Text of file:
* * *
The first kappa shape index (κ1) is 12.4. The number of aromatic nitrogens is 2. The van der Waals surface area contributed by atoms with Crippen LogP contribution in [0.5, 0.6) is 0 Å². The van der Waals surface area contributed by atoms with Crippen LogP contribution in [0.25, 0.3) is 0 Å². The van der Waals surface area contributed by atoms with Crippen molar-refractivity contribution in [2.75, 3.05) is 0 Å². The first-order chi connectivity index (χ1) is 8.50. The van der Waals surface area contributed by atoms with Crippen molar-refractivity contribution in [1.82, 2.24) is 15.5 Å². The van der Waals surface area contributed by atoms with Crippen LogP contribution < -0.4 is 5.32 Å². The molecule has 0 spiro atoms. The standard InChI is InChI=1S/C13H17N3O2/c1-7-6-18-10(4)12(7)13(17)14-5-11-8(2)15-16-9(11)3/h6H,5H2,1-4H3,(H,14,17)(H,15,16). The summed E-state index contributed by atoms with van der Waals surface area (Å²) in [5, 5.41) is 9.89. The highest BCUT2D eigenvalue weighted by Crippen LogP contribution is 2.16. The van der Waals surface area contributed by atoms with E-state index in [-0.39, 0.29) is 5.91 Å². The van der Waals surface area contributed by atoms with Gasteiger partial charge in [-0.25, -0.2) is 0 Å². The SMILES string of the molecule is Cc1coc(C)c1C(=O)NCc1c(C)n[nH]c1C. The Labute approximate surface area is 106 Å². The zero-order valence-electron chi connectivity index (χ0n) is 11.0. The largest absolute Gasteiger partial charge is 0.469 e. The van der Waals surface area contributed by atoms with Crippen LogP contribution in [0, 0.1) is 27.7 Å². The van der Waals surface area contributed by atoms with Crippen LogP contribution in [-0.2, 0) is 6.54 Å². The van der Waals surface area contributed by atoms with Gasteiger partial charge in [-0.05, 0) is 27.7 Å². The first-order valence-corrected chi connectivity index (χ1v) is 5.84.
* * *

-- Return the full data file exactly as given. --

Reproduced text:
The first kappa shape index (κ1) is 12.4. The number of aromatic nitrogens is 2. The van der Waals surface area contributed by atoms with Crippen LogP contribution in [0.5, 0.6) is 0 Å². The van der Waals surface area contributed by atoms with Crippen LogP contribution in [0.25, 0.3) is 0 Å². The van der Waals surface area contributed by atoms with Crippen molar-refractivity contribution in [2.75, 3.05) is 0 Å². The first-order chi connectivity index (χ1) is 8.50. The van der Waals surface area contributed by atoms with Crippen molar-refractivity contribution in [1.82, 2.24) is 15.5 Å². The van der Waals surface area contributed by atoms with Crippen LogP contribution < -0.4 is 5.32 Å². The molecule has 0 spiro atoms. The standard InChI is InChI=1S/C13H17N3O2/c1-7-6-18-10(4)12(7)13(17)14-5-11-8(2)15-16-9(11)3/h6H,5H2,1-4H3,(H,14,17)(H,15,16). The summed E-state index contributed by atoms with van der Waals surface area (Å²) in [5, 5.41) is 9.89. The highest BCUT2D eigenvalue weighted by Crippen LogP contribution is 2.16. The van der Waals surface area contributed by atoms with E-state index in [-0.39, 0.29) is 5.91 Å². The van der Waals surface area contributed by atoms with Gasteiger partial charge in [-0.25, -0.2) is 0 Å². The SMILES string of the molecule is Cc1coc(C)c1C(=O)NCc1c(C)n[nH]c1C. The Labute approximate surface area is 106 Å². The zero-order valence-electron chi connectivity index (χ0n) is 11.0. The largest absolute Gasteiger partial charge is 0.469 e. The van der Waals surface area contributed by atoms with Crippen LogP contribution in [0, 0.1) is 27.7 Å². The van der Waals surface area contributed by atoms with Crippen LogP contribution in [-0.2, 0) is 6.54 Å². The van der Waals surface area contributed by atoms with Gasteiger partial charge in [-0.05, 0) is 27.7 Å². The first-order valence-corrected chi connectivity index (χ1v) is 5.84.